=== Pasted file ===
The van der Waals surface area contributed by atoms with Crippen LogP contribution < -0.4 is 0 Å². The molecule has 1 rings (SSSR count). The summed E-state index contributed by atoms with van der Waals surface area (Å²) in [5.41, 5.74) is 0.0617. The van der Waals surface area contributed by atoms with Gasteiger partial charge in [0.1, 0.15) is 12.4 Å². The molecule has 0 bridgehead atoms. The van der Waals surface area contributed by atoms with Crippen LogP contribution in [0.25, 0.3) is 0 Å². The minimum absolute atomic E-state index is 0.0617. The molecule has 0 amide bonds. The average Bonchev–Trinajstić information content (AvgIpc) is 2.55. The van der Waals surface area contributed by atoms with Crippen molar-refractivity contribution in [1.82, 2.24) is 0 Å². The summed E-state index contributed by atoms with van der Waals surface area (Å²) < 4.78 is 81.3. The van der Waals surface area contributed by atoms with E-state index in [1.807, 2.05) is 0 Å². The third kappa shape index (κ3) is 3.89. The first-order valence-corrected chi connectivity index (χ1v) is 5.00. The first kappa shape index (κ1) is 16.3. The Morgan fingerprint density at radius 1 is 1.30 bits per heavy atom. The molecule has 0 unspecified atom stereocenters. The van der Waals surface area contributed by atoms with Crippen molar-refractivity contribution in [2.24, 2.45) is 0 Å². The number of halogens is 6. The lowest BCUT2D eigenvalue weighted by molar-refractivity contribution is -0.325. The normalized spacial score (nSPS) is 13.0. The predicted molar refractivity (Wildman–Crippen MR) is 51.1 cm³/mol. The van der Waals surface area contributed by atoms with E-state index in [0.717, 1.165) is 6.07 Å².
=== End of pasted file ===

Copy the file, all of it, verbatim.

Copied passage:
The van der Waals surface area contributed by atoms with Crippen LogP contribution < -0.4 is 0 Å². The molecule has 1 rings (SSSR count). The summed E-state index contributed by atoms with van der Waals surface area (Å²) in [5.41, 5.74) is 0.0617. The van der Waals surface area contributed by atoms with Gasteiger partial charge in [0.1, 0.15) is 12.4 Å². The molecule has 0 bridgehead atoms. The van der Waals surface area contributed by atoms with Crippen LogP contribution in [0.25, 0.3) is 0 Å². The minimum absolute atomic E-state index is 0.0617. The molecule has 0 amide bonds. The average Bonchev–Trinajstić information content (AvgIpc) is 2.55. The van der Waals surface area contributed by atoms with Crippen molar-refractivity contribution in [1.82, 2.24) is 0 Å². The summed E-state index contributed by atoms with van der Waals surface area (Å²) < 4.78 is 81.3. The van der Waals surface area contributed by atoms with E-state index in [1.807, 2.05) is 0 Å². The third kappa shape index (κ3) is 3.89. The first-order valence-corrected chi connectivity index (χ1v) is 5.00. The first kappa shape index (κ1) is 16.3. The Morgan fingerprint density at radius 1 is 1.30 bits per heavy atom. The molecule has 0 unspecified atom stereocenters. The van der Waals surface area contributed by atoms with Crippen molar-refractivity contribution in [2.24, 2.45) is 0 Å². The number of halogens is 6. The lowest BCUT2D eigenvalue weighted by molar-refractivity contribution is -0.325. The normalized spacial score (nSPS) is 13.0. The predicted molar refractivity (Wildman–Crippen MR) is 51.1 cm³/mol. The van der Waals surface area contributed by atoms with E-state index in [0.717, 1.165) is 6.07 Å².